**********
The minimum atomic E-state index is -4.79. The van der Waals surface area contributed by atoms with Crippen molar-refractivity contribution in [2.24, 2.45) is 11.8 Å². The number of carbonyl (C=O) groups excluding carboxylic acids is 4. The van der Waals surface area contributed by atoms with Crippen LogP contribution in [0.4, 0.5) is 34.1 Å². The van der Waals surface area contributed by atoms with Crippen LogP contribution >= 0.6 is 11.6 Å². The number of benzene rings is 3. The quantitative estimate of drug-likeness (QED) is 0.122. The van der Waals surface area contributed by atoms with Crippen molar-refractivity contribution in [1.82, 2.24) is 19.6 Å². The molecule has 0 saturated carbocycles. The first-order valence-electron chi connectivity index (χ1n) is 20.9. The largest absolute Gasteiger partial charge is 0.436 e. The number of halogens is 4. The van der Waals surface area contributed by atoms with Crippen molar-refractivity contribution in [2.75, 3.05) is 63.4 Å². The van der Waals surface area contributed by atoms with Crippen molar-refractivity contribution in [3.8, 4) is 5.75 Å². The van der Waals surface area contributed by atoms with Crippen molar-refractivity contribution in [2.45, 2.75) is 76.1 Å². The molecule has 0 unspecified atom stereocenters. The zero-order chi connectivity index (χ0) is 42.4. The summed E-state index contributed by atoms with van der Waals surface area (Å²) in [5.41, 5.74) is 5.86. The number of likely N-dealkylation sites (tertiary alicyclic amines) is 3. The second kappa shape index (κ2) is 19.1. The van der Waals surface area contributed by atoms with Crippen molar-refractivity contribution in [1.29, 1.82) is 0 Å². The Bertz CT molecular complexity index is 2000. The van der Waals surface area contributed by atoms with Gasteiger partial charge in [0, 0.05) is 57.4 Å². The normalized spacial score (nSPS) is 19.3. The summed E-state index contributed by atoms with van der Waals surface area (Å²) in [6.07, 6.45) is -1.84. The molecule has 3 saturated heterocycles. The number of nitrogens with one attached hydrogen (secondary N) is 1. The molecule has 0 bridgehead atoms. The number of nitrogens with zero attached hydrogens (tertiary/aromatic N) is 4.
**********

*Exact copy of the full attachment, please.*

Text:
The minimum atomic E-state index is -4.79. The van der Waals surface area contributed by atoms with Crippen molar-refractivity contribution in [2.24, 2.45) is 11.8 Å². The number of carbonyl (C=O) groups excluding carboxylic acids is 4. The van der Waals surface area contributed by atoms with Crippen LogP contribution in [0.4, 0.5) is 34.1 Å². The van der Waals surface area contributed by atoms with Crippen LogP contribution >= 0.6 is 11.6 Å². The number of benzene rings is 3. The quantitative estimate of drug-likeness (QED) is 0.122. The van der Waals surface area contributed by atoms with Crippen molar-refractivity contribution in [1.82, 2.24) is 19.6 Å². The molecule has 0 saturated carbocycles. The first-order valence-electron chi connectivity index (χ1n) is 20.9. The largest absolute Gasteiger partial charge is 0.436 e. The number of halogens is 4. The van der Waals surface area contributed by atoms with Crippen molar-refractivity contribution in [2.75, 3.05) is 63.4 Å². The van der Waals surface area contributed by atoms with Crippen molar-refractivity contribution in [3.8, 4) is 5.75 Å². The van der Waals surface area contributed by atoms with Crippen molar-refractivity contribution in [2.45, 2.75) is 76.1 Å². The molecule has 0 unspecified atom stereocenters. The zero-order chi connectivity index (χ0) is 42.4. The summed E-state index contributed by atoms with van der Waals surface area (Å²) in [5.41, 5.74) is 5.86. The number of likely N-dealkylation sites (tertiary alicyclic amines) is 3. The second kappa shape index (κ2) is 19.1. The van der Waals surface area contributed by atoms with Crippen molar-refractivity contribution in [1.29, 1.82) is 0 Å². The Bertz CT molecular complexity index is 2000. The van der Waals surface area contributed by atoms with Gasteiger partial charge in [0, 0.05) is 57.4 Å². The normalized spacial score (nSPS) is 19.3. The summed E-state index contributed by atoms with van der Waals surface area (Å²) in [6.07, 6.45) is -1.84. The molecule has 3 saturated heterocycles. The number of nitrogens with one attached hydrogen (secondary N) is 1. The molecule has 0 bridgehead atoms. The number of nitrogens with zero attached hydrogens (tertiary/aromatic N) is 4.